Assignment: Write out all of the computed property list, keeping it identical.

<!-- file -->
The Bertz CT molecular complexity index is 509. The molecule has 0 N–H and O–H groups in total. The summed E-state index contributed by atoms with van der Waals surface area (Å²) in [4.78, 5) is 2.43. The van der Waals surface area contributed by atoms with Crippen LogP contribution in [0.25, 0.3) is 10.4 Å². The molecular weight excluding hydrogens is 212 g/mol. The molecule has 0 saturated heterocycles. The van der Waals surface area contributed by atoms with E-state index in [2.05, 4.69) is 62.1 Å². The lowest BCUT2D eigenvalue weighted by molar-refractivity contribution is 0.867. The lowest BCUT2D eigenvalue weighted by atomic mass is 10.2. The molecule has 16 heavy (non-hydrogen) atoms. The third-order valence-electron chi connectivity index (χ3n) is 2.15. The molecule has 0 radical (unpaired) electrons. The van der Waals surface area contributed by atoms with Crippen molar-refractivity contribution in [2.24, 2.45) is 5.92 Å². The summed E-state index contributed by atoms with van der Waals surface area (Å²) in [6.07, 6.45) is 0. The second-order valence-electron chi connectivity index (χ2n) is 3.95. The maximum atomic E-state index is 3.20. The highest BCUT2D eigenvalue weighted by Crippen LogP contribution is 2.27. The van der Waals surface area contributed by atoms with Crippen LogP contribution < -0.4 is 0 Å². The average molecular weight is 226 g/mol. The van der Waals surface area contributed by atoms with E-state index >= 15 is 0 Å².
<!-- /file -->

The Bertz CT molecular complexity index is 509. The molecule has 0 N–H and O–H groups in total. The summed E-state index contributed by atoms with van der Waals surface area (Å²) in [4.78, 5) is 2.43. The van der Waals surface area contributed by atoms with Crippen LogP contribution in [0.25, 0.3) is 10.4 Å². The molecular weight excluding hydrogens is 212 g/mol. The molecule has 0 saturated heterocycles. The van der Waals surface area contributed by atoms with E-state index in [2.05, 4.69) is 62.1 Å². The lowest BCUT2D eigenvalue weighted by molar-refractivity contribution is 0.867. The lowest BCUT2D eigenvalue weighted by atomic mass is 10.2. The molecule has 16 heavy (non-hydrogen) atoms. The third-order valence-electron chi connectivity index (χ3n) is 2.15. The molecule has 0 radical (unpaired) electrons. The van der Waals surface area contributed by atoms with Crippen molar-refractivity contribution in [2.24, 2.45) is 5.92 Å². The summed E-state index contributed by atoms with van der Waals surface area (Å²) in [6.07, 6.45) is 0. The second-order valence-electron chi connectivity index (χ2n) is 3.95. The maximum atomic E-state index is 3.20. The highest BCUT2D eigenvalue weighted by Crippen LogP contribution is 2.27. The van der Waals surface area contributed by atoms with Crippen LogP contribution < -0.4 is 0 Å². The average molecular weight is 226 g/mol. The van der Waals surface area contributed by atoms with E-state index >= 15 is 0 Å².